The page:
• Progressive accumulation of
lipid/lipid debris, smooth muscle cells, extracellular matrix, T-lymphocytes, macrophages/foam
cells in the intima
• Encroaches on the media &
adventitia (Atheroma) narrowing of the lumen (e.g., IHD, thrombus)
**chronic inflammation**

13

Atherosclerosis: modifiable risk factors

-Hypercholesterolemia(HC)/ Hyperlipidemia(HL) (Most important cause)
– HTN (major risk factor)
– DM (inc. HC/HL)
– Cigarette Smoking (inc. CRP)

14

steps in Pathogenesis of Atherosclerosis

1. endothelial cell injury/dysfunction
2. increase permeablility
3. cytokine release and leukocyte/monocyte/macrophage emigration
4. smooth muscle proliferation
5. engulf lipid
6. fatty streak
7. ECM deposition
8. fibrofatty atheroma
9. plaque
10. intimal ischemia

15

Elevated serum levels of CRP

Inflammation marker
Risk Factor:
- Atherosclerosis
- Acute Myocardial Infarction
- Stroke
- Peripheral arterial disease
- Sudden cardiac death

16

Atheromas: Thick vs Thin Fibrous Cap

Thin Fibrous Cap: Increase Risk of
Acute Coronary Thrombosis (AMI)

17

saccular aneurysms

1. Saccular- spherical outpouchings

18

fusiform aneurysms

2. Fusiform- diffuse, long, circumferential dilation

19

What are the two most important causes of aortic aneurysms?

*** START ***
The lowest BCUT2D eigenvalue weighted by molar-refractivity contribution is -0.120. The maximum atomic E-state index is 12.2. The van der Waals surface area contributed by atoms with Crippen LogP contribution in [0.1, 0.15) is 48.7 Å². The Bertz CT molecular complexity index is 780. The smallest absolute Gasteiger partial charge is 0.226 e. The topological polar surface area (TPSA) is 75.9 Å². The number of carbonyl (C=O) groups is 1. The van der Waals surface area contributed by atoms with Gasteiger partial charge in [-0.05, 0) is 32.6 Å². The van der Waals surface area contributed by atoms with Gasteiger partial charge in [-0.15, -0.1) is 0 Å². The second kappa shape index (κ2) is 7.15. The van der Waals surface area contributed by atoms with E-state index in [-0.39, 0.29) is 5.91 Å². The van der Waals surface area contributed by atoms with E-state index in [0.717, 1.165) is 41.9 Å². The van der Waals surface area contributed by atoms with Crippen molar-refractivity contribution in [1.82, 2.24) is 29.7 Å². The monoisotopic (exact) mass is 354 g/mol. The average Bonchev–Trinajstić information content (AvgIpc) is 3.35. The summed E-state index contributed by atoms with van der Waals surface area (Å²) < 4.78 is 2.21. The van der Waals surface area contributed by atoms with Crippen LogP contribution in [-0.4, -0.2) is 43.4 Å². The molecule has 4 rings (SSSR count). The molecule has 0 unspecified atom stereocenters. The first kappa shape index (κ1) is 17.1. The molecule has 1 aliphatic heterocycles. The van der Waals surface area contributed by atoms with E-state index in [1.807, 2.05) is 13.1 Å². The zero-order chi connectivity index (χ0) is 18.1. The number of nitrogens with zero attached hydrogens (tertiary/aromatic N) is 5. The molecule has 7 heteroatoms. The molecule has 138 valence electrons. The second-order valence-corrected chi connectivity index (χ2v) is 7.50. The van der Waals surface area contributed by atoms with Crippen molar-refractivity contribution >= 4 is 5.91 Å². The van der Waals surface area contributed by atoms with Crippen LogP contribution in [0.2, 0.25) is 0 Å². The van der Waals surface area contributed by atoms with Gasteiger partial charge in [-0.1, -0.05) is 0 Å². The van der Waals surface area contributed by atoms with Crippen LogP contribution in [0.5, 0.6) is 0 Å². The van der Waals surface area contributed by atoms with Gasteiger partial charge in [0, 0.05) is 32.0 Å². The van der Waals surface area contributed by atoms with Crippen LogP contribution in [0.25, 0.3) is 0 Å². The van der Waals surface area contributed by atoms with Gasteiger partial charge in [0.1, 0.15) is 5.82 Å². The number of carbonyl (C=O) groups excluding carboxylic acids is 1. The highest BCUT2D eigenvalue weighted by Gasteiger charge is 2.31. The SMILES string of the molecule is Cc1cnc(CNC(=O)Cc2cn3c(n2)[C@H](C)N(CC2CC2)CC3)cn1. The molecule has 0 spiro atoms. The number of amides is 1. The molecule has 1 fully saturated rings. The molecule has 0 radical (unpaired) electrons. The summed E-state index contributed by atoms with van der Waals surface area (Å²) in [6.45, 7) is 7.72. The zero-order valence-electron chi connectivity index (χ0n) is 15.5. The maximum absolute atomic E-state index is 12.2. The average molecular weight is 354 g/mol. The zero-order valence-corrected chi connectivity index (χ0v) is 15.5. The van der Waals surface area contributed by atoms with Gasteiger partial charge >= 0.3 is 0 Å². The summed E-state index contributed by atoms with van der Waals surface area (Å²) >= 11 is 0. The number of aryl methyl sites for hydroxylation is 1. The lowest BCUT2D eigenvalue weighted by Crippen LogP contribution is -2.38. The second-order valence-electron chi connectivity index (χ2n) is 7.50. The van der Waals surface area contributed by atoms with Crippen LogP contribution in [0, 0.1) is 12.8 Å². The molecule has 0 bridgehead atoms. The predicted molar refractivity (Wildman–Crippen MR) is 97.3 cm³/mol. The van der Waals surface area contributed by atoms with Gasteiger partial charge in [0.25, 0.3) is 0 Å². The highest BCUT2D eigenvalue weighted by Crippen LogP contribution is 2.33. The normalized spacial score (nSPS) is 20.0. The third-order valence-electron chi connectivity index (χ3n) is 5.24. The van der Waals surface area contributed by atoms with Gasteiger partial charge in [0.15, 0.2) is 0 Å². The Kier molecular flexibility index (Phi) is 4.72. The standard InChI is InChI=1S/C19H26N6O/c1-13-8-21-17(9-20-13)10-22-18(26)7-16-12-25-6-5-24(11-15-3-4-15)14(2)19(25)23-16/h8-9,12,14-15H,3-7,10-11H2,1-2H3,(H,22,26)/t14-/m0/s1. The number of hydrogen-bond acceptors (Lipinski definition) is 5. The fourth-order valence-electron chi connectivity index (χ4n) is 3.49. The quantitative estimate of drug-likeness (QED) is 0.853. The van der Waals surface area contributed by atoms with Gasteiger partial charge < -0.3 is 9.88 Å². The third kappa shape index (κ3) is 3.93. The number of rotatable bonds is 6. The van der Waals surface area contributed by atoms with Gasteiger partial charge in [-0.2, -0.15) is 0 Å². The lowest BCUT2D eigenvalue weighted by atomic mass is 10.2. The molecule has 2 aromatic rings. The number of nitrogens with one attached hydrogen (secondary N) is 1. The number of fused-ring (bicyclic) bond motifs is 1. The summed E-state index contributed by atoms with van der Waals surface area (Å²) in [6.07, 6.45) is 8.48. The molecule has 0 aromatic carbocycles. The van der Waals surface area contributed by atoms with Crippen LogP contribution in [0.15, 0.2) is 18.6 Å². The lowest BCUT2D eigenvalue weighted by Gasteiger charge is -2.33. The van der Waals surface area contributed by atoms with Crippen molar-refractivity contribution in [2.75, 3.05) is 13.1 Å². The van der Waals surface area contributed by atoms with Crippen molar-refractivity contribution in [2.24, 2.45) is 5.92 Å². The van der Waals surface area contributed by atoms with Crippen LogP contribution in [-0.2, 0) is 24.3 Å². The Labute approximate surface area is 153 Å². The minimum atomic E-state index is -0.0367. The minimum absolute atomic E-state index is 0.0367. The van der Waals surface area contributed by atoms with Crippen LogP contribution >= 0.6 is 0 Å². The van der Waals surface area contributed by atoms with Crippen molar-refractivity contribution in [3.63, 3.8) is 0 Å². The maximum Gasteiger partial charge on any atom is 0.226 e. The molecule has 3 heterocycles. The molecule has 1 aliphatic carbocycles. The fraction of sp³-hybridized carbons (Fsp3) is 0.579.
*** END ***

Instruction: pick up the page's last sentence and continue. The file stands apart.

HTN+atherosclerosis

other Risk: CT dx: Marfan (fibrillin), Scurvy, Ehler-Danlos; Matrix Metalloprotease (MMP)

20

What are the two most common locations for aortic aneurysms?

Below the renal arteries and above the bifurcation of the aorta. They may be fusiform or saccular, up to 15 cm in diameter and up to 25 cm in length. They are often accompanied by smaller aneurysms of the iliac arteries.

21

describe inflammatory aneurysms

Fibrosis; lymphocytes, marcophages, giant cells

Microbes infect plaque

22

describe mycotic aneurysms

invades Vasa vasorum= ischemia
Obliterative endarteritis

23

endarteritis

inflammation of the inner lining of an artery

24

Obliterative endarteritis

Obliterative endarteritis- severe proliferating inflammation of the inner lining of an artery that results in an occlusion of the lumen of the artery

25

Dissections:

Intimal tear within the wall of a blood vessel, which allows blood to separate the wall layers
Massive hemorrhage

26

Aortic dissection: Types A/B

Type A: Debakey 1- ascending + descending aorta
Type A: Debakey 2- ascending aorta
Type B: Debakey 3- descending aorta
(*worst= closest to aortic valve)

27

Non-infectious Vasculitis:

Inflammation of vessel walls
Thick, nodular
Distrupts elastic lamina
1) Positive for immune
complex deposition,
2) Antineutrophil
cytoplasmic antibodies
(ANCA),
3) Antiendothelial cell
antibodiess

28

what Non-infectious Vasculitis
affect Large vessels: aorta, extremities, head, neck (2)

Giant cell (temporal) arteritis
Takayasu arteritis

29

what Non-infectious Vasculitis affect Medium vessels: visceral (2)

Polyarteritis nodosa
Kawasaki disease

30

what Non-infectious Vasculitis affect Small vessels: arterioles, venules capillaries (4)

Microscopic polyangiitis
Wegner granulomatosis
Churg-Strauss syndrome
Henoch-Schonlein Purpura